The opinion of the court was delivered by: Susan Oki Mollway Chief United States District Judge
ORDER DENYING MOTION FOR TRANSCRIPTS AT GOVERNMENT EXPENSE
Plaintiff Michael C. Tierney is a prisoner proceeding pro se and in forma pauperis ("IFP") with this civil rights action pursuant to 42 U.S.C. § 1983. On May 31, 2012, the court denied Plaintiff's Motion for Emergency Dental Treatment. ECF #32. On June 4, 2012, Plaintiff filed a notice of interlocutory appeal of this decision and now moves for transcripts of the hearing on his Motion. Mot. for Transcripts at Government Expense, ECF #49. For the following reasons, Plaintiff's Motion is DENIED.
A litigant who has been granted in forma pauperis status may move to have transcripts produced at government expense. See 28 U.S.C. § 753(f); McKinney v. Anderson, 924 F.2d 1500, 1511--12 (9th Cir. 1991) vacated on other grounds by Helling v. McKinney, 502 U.S. 903 (1991). The court considers two statutes to determine a request to prepare transcripts at the government's expense. First, 28 U.S.C. § 1915(c) defines the limited circumstances under which the court can direct the government to pay for transcripts for a litigant proceeding in forma pauperis.
(c) Upon the filing of an affidavit in accordance with subsections (a) and (b) and the prepayment of any partial filing fee as may be required under subsection (b), the court may direct payment by the United States of the expenses of (1) printing the record on appeal in any civil or criminal case, if such printing is required by the appellate court; (2) preparing a transcript of proceedings before a United States magistrate judge in any civil or criminal case, if such transcript is required by the district court, in the case of proceedings conducted under section 636(b) of this title or under section 3401(b) of title 18, United States Code; and (3) printing the record on appeal if such printing is required by the appellate court, in the case of proceedings conducted pursuant to section 636(c) of this title. Such expenses shall be paid when authorized by the Director of the Administrative Office of the United States Courts.
Second, 28 U.S.C. § 753 allows the court to order the government to pay for transcripts if "the trial judge or a circuit judge certifies that the suit or appeal is not frivolous and that the transcript is needed to decide the issue presented by the suit or appeal." 28 U.S.C. § 753(f). A request for a transcript at government expense should not be granted unless the appeal presents a substantial question. Henderson v. United States, 734 F.2d 483, 484 (9th Cir. 1984).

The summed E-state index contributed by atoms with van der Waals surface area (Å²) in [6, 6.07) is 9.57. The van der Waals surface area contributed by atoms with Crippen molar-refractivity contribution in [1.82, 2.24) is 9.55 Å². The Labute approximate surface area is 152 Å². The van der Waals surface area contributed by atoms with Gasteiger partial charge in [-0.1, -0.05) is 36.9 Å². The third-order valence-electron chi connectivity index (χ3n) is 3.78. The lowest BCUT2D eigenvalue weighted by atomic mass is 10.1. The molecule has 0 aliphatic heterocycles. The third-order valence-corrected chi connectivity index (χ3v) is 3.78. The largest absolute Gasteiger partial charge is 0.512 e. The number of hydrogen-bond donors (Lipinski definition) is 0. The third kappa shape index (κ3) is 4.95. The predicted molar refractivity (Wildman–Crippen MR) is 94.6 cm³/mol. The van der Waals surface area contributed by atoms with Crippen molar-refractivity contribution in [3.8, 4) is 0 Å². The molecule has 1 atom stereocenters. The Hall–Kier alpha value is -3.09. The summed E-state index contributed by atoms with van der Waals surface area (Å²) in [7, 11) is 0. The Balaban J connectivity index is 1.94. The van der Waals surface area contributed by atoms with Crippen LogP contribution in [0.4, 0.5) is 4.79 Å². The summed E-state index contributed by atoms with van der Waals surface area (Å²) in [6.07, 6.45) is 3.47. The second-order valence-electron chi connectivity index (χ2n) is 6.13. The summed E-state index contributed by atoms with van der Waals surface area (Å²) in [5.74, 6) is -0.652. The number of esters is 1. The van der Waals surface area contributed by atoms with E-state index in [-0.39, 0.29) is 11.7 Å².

Based on the evidence received at the hearing on Plaintiff's Motion for Emergency Dental Treatment, the court finds that an appeal of this matter is wholly without merit and, therefore, frivolous. United States v. Kitsap Physicians Serv., 314 F.3d 995, 1003 n.3 (9th Cir. 2002) (quoting Amwest Mortgage Corp. v. Grady, 925 F.2d 1162, 1165 (9th Cir. 1991)); see also In re George, 322 F.3d 586, 591 (9th Cir. 2003) (stating that "[a]n appeal is frivolous if the results are obvious, or the arguments of error are wholly without merit"). Moreover, Plaintiff fails to specify any basis for this appeal or proffer arguments why a transcript is needed. Thus, Plaintiff's appeal does not present a substantial question.
Plaintiff's Motion for Transcripts at Government Expense is DENIED. Plaintiff may renew his request for transcripts with the appellate court by filing a motion in that court if he wishes. Plaintiff is also notified that the appellate court has access to the court's file in this case, and will request any necessary documents that are in the record directly from this court.